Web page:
The lowdown on lines & leaders
After posting a topic on the New Zealand Fly Fishing Forum in relation to fishing our larger southern Stillwater’s I received a few emails from readers that really hit home; the average kiwi angler has never really had the opportunity to get out there and play with a range of equipment! Until recently, kiwis were rather limited in regards to what products were available in many of our shops. Even now, if one wants a specialist product they often have to look offshore, but thanks to a couple of innovative, and ‘up with the game’ distributors product availability here in NZ has recently developed in leaps and bounds.
One email in particular was in regards to fly lines, and choosing the right sunken line for the job. In the following article I will endeavour to touch on the basics of sinking lines, their applications and leader materials for fishing our southern Stillwater’s.
In the eyes of many anglers there are only two types of lines; floating and sinking. However, sinking lines go way further than that, and selecting the correct sink rate for the situation at hand can totally make or break a day on the lake. I am a big fan of ‘getting out there, doing it, and finding what works for you personally’, and so encourage you to beg, buy, borrow or steal different lines from friends and see what hits with your own preferred style of fishing.
For many years I have been a fan of the Airflo range, and use these almost exclusively. Their floating lines take on innovative tapers which suit my style, and their non stretch, density compensated sinking lines cannot be beat in my opinion for total control over a range of depths. I have had the privilege of playing with a number of brands over the past 15 years, and for my money, find the Airflo ‘Sixth Sense’ and ‘forty plus’ range most suitable for my style of still water, sunken line fishing. I use the Sixth Sense range of lines for the majority of my sunken line requirements including ‘loch style’ wet fly tactics and the forty plus for if I require long casts from the shore, or need to cast out to the back of the rip.
So lets talk briefly about a couple of terms first.
Non-stretch? Using a Power core braid, non-stretch lines let the angler feel exactly what the fly is doing, and every bump or pluck which occurs. Stretch will absorb many of the takes that occur, especially when fishing a longer line. Bellies also occur when a line stretches, creating slack line, which also detracts from ones ability to feel the often-gentle pluck of still water fish. I use non-stretch cores exclusively, and have noticed a vast improvement in my strike rate. Before this, I simply never knew the fish were there until it was too late. Some lines can stretch as much as 24%. Airflo Power core reduces this to around 6%, a statistic which may not mean much now, but will once upon the water.
Lines are tapered to provide efficient energy transfer from the line down to the leader, and to ensure effective turnover. The forward taper thins down until the leader is reached. Of course, the thicker section of line in the middle known as the belly is significantly heavier. This results in the tip of the line, and hence your fly often sitting higher in the water column than the main body of the line, robbing you of precious depth. Density compensated lines provide extra weight in the forward taper / tip so that it sinks faster than the remainder of the line. If I buy a DI 3 I want a DI 3, not a fast sink with effectively an intermediate tip.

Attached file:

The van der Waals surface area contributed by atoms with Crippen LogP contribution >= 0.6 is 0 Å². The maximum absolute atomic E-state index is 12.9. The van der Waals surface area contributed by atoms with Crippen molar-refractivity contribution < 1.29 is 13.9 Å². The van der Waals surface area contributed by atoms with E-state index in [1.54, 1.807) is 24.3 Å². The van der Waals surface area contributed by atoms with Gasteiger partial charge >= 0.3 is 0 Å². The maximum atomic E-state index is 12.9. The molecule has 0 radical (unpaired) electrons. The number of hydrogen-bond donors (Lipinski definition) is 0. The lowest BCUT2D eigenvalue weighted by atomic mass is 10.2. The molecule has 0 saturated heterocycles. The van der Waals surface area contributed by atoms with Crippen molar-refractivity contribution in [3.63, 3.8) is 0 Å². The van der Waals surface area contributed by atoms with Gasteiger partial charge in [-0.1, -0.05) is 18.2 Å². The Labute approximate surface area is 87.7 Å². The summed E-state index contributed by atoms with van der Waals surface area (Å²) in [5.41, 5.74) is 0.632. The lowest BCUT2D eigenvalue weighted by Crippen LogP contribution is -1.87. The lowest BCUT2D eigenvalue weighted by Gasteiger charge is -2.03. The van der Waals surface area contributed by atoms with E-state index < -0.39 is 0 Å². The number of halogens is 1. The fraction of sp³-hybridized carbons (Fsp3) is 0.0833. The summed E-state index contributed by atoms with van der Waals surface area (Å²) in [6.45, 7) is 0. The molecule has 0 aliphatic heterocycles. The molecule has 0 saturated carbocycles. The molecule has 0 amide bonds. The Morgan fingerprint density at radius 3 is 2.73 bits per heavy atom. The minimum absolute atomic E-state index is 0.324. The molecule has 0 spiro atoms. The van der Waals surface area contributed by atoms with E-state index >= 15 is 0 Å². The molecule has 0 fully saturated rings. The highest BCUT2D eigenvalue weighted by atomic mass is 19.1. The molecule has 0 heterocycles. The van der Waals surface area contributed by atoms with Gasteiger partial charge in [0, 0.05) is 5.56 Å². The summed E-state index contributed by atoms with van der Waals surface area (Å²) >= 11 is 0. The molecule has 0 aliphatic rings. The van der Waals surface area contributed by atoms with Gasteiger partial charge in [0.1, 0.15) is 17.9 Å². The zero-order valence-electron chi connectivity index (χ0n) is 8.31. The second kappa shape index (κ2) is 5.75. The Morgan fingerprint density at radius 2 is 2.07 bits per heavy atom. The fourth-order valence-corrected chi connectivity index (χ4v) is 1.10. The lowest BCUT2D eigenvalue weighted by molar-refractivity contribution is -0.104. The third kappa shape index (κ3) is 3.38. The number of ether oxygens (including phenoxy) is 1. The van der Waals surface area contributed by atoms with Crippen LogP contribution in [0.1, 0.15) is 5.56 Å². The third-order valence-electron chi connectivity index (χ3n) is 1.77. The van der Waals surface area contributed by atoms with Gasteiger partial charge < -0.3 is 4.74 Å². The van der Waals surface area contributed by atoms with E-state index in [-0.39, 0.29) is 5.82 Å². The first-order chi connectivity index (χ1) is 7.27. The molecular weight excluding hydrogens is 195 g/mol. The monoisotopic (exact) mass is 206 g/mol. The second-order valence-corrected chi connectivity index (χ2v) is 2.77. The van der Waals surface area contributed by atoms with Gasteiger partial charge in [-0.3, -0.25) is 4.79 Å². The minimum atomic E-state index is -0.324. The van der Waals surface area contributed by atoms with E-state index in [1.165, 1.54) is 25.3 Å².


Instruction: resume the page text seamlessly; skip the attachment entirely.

Nowadays, most flylines you will encounter will be Weight Forward. This simply means, the head, and weight of the line will be more directed towards the front, to allow easy loading of your rod.
The 'Head' encompasses the entire body of the line, from the rear taper, through to the front taper, and the thick, level belly inbetween.
The rear taper determines the turnover rate of the flyline. A short rear taper will kick the rods energy into the head rapidly, turning over the line rather fast, whereas a longer taper delays this turnover. A longer taper also facilitates mending at distance, and so is preferred on bigger waters. Shorter tapers are favoured on small stream lines, to ensure everything turns over before the line lands on the water.
The thicker 'Belly' of the line is where all the energy is stored. This thicker the belly, the more energy it can hold, and the bigger / heavier the flies it can deliver. The longer this belly, the more line you are able to hold in the air, and so a long belly line is desirable for distance casting, whereas a shorter belly suits short line casts, where most of the weight can be kept outside of the rod tip, assisting rod load on these tight casts.
The length and shape of your forward taper determines how powerfully it turns over. A short, agressive taper will turn over very forcefully, ideal for turning over heavier, or less wind resistent flies on longer leaders. Short tapers are desirable for punching into the wind, but will land heavier upon the water than a longer, thinner taper.
A longer, more elegant taper is desirable when presenting small dries and nymphs with finesse.
On backcountry rivers where wind is a constant, and I expect to be delivering heavier nymphs and big, bushy dries I will look to the Airflo Explorer line, with a thicker belly and shorter front taper. On lowland waters where presentation is more essential, the Airflo Tactical will turn over my smaller flies with precision, via its longer forward taper. The Tactical is my Mataura line, whereas on the Greenstone, its the Explorer, hands down.
Now to the lines themselves, and the way I use them.
I fish a floating line for 95% of my river fishing, and quite a lot on lakes too. For sight fishing with terrestrials and nymphs they allow a quick pick up and relocation of my fly, and ease of mending across wind lanes. On the shallower lakes I will often use these in conjunction with a poly leader to fish nymphs or streamers at a controlled depth, and reduce the surface disturbance of a retrieved line near the fish.